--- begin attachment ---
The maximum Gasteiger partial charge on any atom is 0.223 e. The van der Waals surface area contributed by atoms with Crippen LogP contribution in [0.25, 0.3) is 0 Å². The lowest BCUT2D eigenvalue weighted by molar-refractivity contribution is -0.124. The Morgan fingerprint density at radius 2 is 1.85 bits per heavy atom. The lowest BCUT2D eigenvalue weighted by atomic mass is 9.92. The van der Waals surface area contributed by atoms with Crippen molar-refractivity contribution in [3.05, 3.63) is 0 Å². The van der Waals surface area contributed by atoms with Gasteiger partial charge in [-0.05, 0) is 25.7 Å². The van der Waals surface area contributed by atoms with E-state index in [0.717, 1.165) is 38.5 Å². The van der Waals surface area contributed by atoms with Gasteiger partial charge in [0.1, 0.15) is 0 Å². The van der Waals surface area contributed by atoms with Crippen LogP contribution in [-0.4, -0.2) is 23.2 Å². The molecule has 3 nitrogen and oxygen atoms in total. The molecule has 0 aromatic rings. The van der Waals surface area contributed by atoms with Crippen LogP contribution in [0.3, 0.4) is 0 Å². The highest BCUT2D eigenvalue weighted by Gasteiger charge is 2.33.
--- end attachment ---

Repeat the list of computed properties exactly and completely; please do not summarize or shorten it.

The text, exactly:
The maximum Gasteiger partial charge on any atom is 0.223 e. The van der Waals surface area contributed by atoms with Crippen LogP contribution in [0.25, 0.3) is 0 Å². The lowest BCUT2D eigenvalue weighted by molar-refractivity contribution is -0.124. The Morgan fingerprint density at radius 2 is 1.85 bits per heavy atom. The lowest BCUT2D eigenvalue weighted by atomic mass is 9.92. The van der Waals surface area contributed by atoms with Crippen molar-refractivity contribution in [3.05, 3.63) is 0 Å². The van der Waals surface area contributed by atoms with Gasteiger partial charge in [-0.05, 0) is 25.7 Å². The van der Waals surface area contributed by atoms with E-state index in [0.717, 1.165) is 38.5 Å². The van der Waals surface area contributed by atoms with Gasteiger partial charge in [0.1, 0.15) is 0 Å². The van der Waals surface area contributed by atoms with Crippen LogP contribution in [-0.4, -0.2) is 23.2 Å². The molecule has 3 nitrogen and oxygen atoms in total. The molecule has 0 aromatic rings. The van der Waals surface area contributed by atoms with Crippen LogP contribution in [0.3, 0.4) is 0 Å². The highest BCUT2D eigenvalue weighted by Gasteiger charge is 2.33.